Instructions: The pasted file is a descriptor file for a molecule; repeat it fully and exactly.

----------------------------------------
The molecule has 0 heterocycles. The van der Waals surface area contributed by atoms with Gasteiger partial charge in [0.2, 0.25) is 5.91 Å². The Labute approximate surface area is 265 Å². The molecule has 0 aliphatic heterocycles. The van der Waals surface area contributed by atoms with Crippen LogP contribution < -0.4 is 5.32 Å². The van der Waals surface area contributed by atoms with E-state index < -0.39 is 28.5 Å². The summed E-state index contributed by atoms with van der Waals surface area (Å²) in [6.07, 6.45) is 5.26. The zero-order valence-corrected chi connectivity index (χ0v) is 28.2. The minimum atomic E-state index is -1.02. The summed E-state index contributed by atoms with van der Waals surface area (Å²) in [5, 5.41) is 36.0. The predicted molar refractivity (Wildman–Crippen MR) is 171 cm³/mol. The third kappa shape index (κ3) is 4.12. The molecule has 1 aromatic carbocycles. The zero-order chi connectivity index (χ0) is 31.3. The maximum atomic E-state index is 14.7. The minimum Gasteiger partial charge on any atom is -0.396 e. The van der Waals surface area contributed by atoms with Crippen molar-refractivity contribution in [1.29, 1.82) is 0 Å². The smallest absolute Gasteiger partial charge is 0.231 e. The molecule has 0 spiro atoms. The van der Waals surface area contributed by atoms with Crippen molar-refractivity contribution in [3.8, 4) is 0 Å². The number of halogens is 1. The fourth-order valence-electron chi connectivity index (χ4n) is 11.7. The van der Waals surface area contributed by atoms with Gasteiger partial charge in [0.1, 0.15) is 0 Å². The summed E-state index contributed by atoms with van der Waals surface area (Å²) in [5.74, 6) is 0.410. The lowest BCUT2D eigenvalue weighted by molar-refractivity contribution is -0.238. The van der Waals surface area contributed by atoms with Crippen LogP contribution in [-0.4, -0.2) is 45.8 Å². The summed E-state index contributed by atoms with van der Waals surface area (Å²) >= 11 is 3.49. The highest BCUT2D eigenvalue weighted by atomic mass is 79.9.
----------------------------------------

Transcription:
The molecule has 0 heterocycles. The van der Waals surface area contributed by atoms with Gasteiger partial charge in [0.2, 0.25) is 5.91 Å². The Labute approximate surface area is 265 Å². The molecule has 0 aliphatic heterocycles. The van der Waals surface area contributed by atoms with Crippen LogP contribution < -0.4 is 5.32 Å². The van der Waals surface area contributed by atoms with E-state index < -0.39 is 28.5 Å². The summed E-state index contributed by atoms with van der Waals surface area (Å²) in [6.07, 6.45) is 5.26. The zero-order valence-corrected chi connectivity index (χ0v) is 28.2. The minimum atomic E-state index is -1.02. The summed E-state index contributed by atoms with van der Waals surface area (Å²) in [5, 5.41) is 36.0. The predicted molar refractivity (Wildman–Crippen MR) is 171 cm³/mol. The third kappa shape index (κ3) is 4.12. The molecule has 1 aromatic carbocycles. The zero-order chi connectivity index (χ0) is 31.3. The maximum atomic E-state index is 14.7. The minimum Gasteiger partial charge on any atom is -0.396 e. The van der Waals surface area contributed by atoms with Crippen molar-refractivity contribution in [1.29, 1.82) is 0 Å². The smallest absolute Gasteiger partial charge is 0.231 e. The molecule has 0 spiro atoms. The van der Waals surface area contributed by atoms with Crippen molar-refractivity contribution in [3.8, 4) is 0 Å². The number of halogens is 1. The fourth-order valence-electron chi connectivity index (χ4n) is 11.7. The van der Waals surface area contributed by atoms with Gasteiger partial charge in [0.1, 0.15) is 0 Å². The summed E-state index contributed by atoms with van der Waals surface area (Å²) in [5.74, 6) is 0.410. The lowest BCUT2D eigenvalue weighted by molar-refractivity contribution is -0.238. The van der Waals surface area contributed by atoms with Crippen LogP contribution in [-0.4, -0.2) is 45.8 Å². The summed E-state index contributed by atoms with van der Waals surface area (Å²) >= 11 is 3.49. The highest BCUT2D eigenvalue weighted by atomic mass is 79.9.